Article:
Ben Wedeman joins the Calabrese, an Italian patrol boat as it traverses the Mediterranean looking for migrants
Often the crew have little to report, only coming across fishing boats or other commercial vessels
The Calabrese was involved in a rescue in October 2013, during which more than 350 people died
The cramped galley of the ship is filled with the smell of fresh garlic frying in olive oil. Gaetano Cortese, a tall, thin, sunburned 27-year veteran of Italy’s Guardia di Finanza (Finance Police) is waxing eloquent on his favorite subject: food.
“We picked it this morning from the hills of Lampedusa,” he declares with a flourish, waving thin sprigs of wild asparagus under my nose. He demonstrates how you must break it apart with your fingers, bit by bit, until you get to the hard part, which you keep aside to boil down in water for the pasta sauce he is preparing with his shipmate, Enzo Idone.
Cooking, however, may be a positive distraction from dark memories.
We boarded the Finance Police’s ship, the Calabrese, in Lampedusa harbor earlier in the evening. The Calabrese regularly patrols the Mediterranean off Lampedusa, which is Italy’s southernmost territory and just 70 miles, or just over 110 kilometers, from the Tunisian coast. In recent years, it has been the first point of entry to Europe for tens of thousands of migrants from Africa and the Middle East.
From cigarettes and drugs to human beings
A few years ago, the Calabrese was on the look out for “contrabandisti,” smugglers trafficking in cigarettes and drugs. But in recent years, its 12-man crew has joined Italy’s effort to rescue migrants coming from Africa and the Middle East.
We spend seven hours on board the ship, but nothing much happens. We see some Italian fishing boats the crew knew by sight. Shortly after sunset, the Calabrese’s captain, Gianluca Busonera, begins calling out quick orders to his men as we approach a small boat.
The easy-going crew seem to tense up. One man turns on a bright spotlight and focuses the beam on the boat, while another with powerful binoculars read out the name on the back.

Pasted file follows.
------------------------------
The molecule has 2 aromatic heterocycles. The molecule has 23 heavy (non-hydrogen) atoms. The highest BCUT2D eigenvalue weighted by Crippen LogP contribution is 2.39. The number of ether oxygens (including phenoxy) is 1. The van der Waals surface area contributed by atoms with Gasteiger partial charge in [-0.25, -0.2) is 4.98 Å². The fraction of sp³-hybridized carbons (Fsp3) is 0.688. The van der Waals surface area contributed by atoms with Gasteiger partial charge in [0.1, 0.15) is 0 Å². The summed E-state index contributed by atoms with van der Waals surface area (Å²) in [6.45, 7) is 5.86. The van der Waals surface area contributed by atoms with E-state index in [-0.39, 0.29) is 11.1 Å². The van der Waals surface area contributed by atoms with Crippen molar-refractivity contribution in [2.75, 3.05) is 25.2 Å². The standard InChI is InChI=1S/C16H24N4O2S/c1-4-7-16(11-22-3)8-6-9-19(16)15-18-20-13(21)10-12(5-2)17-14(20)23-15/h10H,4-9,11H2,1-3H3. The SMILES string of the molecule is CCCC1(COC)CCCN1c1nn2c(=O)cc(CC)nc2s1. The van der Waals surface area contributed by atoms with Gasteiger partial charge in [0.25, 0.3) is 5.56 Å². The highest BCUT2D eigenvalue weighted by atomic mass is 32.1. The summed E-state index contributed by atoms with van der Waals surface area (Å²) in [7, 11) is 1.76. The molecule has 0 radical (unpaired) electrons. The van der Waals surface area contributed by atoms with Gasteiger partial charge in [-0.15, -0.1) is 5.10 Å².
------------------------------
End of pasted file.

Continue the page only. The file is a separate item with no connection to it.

Busonera peers intently at the boat, which appears to be a fishing vessel, then shrugs. “It’s fine,” he tells me. “If it were low in the water, we’d know it was full of people, but this boat is riding high.”
He waves to the Tunisian boat, where an older man in a jacket waves back. Busonera gives him a thumbs up, and steers the ship to the right.
It’s a routine evening for the Calabrese, and that is just fine with the crew. They’ve seen enough troubles in their time to appreciate an uneventful day’s work.
‘It was a bad situation’
Back in the galley, I ask Cortese about his worst experience while serving at sea with the Guardia di Finanza. He and most of his shipmates took part in the rescue effort on October 3, 2013, after a ship with hundreds of migrants had gone down off Lampedusa. More than 350 people died in that disaster. The crew of the Calabrese was able to rescue four of the survivors.
Cortese’s cheery demeanor suddenly becomes serious. “I still remember pulling out of the water, with our hands, a young, pregnant woman who had just died,” he recalls.
“There were children,” adds his crewmate, Idone, shaking his head. “We recovered the bodies of children. It was a bad situation. I remember the body of a boy we recovered. We put him in a body bag. His head was in this hand,” he said waving his hand as if he had just picked up the lifeless body.
Cortese and Idone stress that as fathers, there is nothing worse than having to see the bodies of dead children.
“At the moment,” recalls Cortese, “we were too busy to think about it, but when we go home, before going to sleep, it comes back to us.” He emphasizes that he and his shipmates were just doing their duty as professional military men.
Out in the Mediterranean, with no land in sight, you realize just how vast it is. And although it’s been warm on land in Sicily recently, at night on the water, it’s cold and windy. On board the Calabrese, we are warm, well-fed and in good company. The ship is well-maintained and equipped with state-of-the-art equipment, allowing Busonera to plow confidently through the waves in the dark without fear of running into anything.
It contrasts starkly with conditions migrants have recounted to us of the rickety boats and unseaworthy rubber dinghies they use to try to cross the Mediterranean. Often they’re without food, water or shelter, their boat’s crew inexperienced and untrained. That’s if they have a crew at all. Many migrants have been beaten and robbed of all their possessions before they board.
And unless a ship like the Calabrese comes to their rescue, death at sea is a definite possibility.